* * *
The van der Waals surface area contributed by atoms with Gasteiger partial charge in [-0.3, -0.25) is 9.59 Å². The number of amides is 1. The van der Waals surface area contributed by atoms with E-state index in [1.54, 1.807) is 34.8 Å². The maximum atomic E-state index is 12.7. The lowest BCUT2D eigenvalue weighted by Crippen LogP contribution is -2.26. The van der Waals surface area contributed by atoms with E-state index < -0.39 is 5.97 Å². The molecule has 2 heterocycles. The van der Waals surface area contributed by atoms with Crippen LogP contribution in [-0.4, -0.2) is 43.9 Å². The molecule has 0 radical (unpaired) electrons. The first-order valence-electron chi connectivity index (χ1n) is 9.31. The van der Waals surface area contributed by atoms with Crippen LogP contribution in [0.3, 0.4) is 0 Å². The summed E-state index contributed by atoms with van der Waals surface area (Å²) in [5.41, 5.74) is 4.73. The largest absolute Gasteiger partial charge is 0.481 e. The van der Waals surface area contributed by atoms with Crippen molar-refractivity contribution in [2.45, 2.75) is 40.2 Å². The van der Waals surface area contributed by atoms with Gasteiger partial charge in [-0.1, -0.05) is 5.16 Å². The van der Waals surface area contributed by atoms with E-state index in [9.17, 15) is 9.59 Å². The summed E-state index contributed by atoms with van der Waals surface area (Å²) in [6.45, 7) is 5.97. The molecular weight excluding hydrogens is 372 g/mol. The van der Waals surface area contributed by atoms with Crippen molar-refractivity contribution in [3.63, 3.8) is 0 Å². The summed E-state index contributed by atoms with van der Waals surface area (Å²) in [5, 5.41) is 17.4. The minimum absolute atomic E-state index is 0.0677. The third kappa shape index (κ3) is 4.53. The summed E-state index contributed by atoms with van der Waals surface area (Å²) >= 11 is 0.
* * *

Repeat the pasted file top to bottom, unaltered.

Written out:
The van der Waals surface area contributed by atoms with Gasteiger partial charge in [-0.3, -0.25) is 9.59 Å². The number of amides is 1. The van der Waals surface area contributed by atoms with E-state index in [1.54, 1.807) is 34.8 Å². The maximum atomic E-state index is 12.7. The lowest BCUT2D eigenvalue weighted by Crippen LogP contribution is -2.26. The van der Waals surface area contributed by atoms with E-state index < -0.39 is 5.97 Å². The molecule has 2 heterocycles. The van der Waals surface area contributed by atoms with Crippen LogP contribution in [-0.4, -0.2) is 43.9 Å². The molecule has 0 radical (unpaired) electrons. The first-order valence-electron chi connectivity index (χ1n) is 9.31. The van der Waals surface area contributed by atoms with Crippen LogP contribution in [0.3, 0.4) is 0 Å². The summed E-state index contributed by atoms with van der Waals surface area (Å²) in [5.41, 5.74) is 4.73. The largest absolute Gasteiger partial charge is 0.481 e. The van der Waals surface area contributed by atoms with Crippen molar-refractivity contribution in [2.45, 2.75) is 40.2 Å². The van der Waals surface area contributed by atoms with Gasteiger partial charge in [-0.1, -0.05) is 5.16 Å². The van der Waals surface area contributed by atoms with E-state index in [9.17, 15) is 9.59 Å². The summed E-state index contributed by atoms with van der Waals surface area (Å²) in [6.45, 7) is 5.97. The molecular weight excluding hydrogens is 372 g/mol. The van der Waals surface area contributed by atoms with Crippen molar-refractivity contribution in [3.63, 3.8) is 0 Å². The summed E-state index contributed by atoms with van der Waals surface area (Å²) in [5, 5.41) is 17.4. The minimum absolute atomic E-state index is 0.0677. The third kappa shape index (κ3) is 4.53. The summed E-state index contributed by atoms with van der Waals surface area (Å²) >= 11 is 0.